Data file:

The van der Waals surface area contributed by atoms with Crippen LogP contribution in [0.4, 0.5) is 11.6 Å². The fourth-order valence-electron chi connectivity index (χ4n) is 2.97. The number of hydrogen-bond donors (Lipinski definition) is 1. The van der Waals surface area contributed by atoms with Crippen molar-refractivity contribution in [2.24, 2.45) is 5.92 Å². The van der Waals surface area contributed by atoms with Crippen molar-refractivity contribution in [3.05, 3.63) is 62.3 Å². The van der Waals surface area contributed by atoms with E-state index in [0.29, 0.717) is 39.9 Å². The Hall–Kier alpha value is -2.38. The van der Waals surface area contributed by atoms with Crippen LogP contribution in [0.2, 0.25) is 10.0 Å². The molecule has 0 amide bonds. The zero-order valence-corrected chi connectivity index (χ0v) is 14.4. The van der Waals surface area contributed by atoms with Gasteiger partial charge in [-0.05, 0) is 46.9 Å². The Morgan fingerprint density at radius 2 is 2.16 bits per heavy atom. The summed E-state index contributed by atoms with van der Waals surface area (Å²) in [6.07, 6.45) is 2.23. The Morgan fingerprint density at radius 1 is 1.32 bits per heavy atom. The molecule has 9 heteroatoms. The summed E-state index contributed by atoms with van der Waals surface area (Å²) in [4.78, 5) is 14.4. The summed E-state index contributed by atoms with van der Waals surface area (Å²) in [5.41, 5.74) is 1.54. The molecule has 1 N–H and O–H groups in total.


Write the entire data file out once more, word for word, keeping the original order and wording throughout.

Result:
The van der Waals surface area contributed by atoms with Crippen LogP contribution in [0.4, 0.5) is 11.6 Å². The fourth-order valence-electron chi connectivity index (χ4n) is 2.97. The number of hydrogen-bond donors (Lipinski definition) is 1. The van der Waals surface area contributed by atoms with Crippen molar-refractivity contribution in [2.24, 2.45) is 5.92 Å². The van der Waals surface area contributed by atoms with Crippen molar-refractivity contribution in [3.05, 3.63) is 62.3 Å². The van der Waals surface area contributed by atoms with E-state index in [0.29, 0.717) is 39.9 Å². The Hall–Kier alpha value is -2.38. The van der Waals surface area contributed by atoms with Crippen LogP contribution in [0.2, 0.25) is 10.0 Å². The molecule has 0 amide bonds. The zero-order valence-corrected chi connectivity index (χ0v) is 14.4. The van der Waals surface area contributed by atoms with Gasteiger partial charge in [-0.05, 0) is 46.9 Å². The Morgan fingerprint density at radius 2 is 2.16 bits per heavy atom. The summed E-state index contributed by atoms with van der Waals surface area (Å²) in [6.07, 6.45) is 2.23. The Morgan fingerprint density at radius 1 is 1.32 bits per heavy atom. The molecule has 9 heteroatoms. The summed E-state index contributed by atoms with van der Waals surface area (Å²) in [4.78, 5) is 14.4. The summed E-state index contributed by atoms with van der Waals surface area (Å²) in [5.41, 5.74) is 1.54. The molecule has 1 N–H and O–H groups in total.